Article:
15 Dec 2008

Evidence That the Fed Caused the Housing Boom

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At mises.org today, I have an article taking on some of the empirical arguments that try to exonerate Greenspan. I take on Megan McArdle, Henderson and Hummel, Brad DeLong, and Casey Mulligan. (In short, I do my best to alienate as many groups as possible from Austrian economics.) An excerpt:

I realize that these disputes may just further convince some readers that economics is not a science but rather an ideological contest in which each side throws its own set of lying statistics at the other. But even so, I will now use the same underlying data as the writers above, to reach the opposite conclusion: Greenspan allowed the monetary base to grow quite rapidly precisely when the housing boom shifted into high gear, and precisely when interest rates collapsed.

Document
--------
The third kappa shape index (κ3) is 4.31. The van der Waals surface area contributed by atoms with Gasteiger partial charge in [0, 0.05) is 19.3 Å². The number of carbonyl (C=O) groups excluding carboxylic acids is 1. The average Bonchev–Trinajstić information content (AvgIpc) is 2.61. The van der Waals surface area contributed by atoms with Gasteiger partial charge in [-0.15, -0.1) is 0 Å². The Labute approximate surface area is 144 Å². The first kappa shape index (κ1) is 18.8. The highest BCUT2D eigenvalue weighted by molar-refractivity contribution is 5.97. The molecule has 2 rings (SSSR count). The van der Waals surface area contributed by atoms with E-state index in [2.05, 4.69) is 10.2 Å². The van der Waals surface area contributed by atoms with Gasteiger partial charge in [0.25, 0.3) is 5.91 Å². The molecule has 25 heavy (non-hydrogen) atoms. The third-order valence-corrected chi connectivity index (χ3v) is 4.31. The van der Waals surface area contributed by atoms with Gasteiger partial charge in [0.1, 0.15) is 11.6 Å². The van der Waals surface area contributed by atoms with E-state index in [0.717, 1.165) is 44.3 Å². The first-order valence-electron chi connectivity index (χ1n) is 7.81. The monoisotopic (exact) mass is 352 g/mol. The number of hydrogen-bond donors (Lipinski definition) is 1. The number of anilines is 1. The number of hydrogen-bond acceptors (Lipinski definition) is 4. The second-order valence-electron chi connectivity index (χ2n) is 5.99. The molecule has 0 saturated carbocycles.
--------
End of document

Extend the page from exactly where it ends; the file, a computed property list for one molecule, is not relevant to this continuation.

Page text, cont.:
Before proceeding, I want to remind readers that my story is the textbook explanation of how the Fed operates. It is the writers above who are downplaying the Fed’s ability to push down interest rates or to “stimulate” (however temporarily and artificially) the economy. During the boom years, Greenspan and his fans wanted to take credit for his “merciful” low rates which allowed the United States to avoid a painful recession, but now Greenspan and his defenders want to claim that he was an innocent bystander in the face of Asian thrift and shortsighted bankers. In any event, on to the data, this time presented by the “prosecution” as it were.

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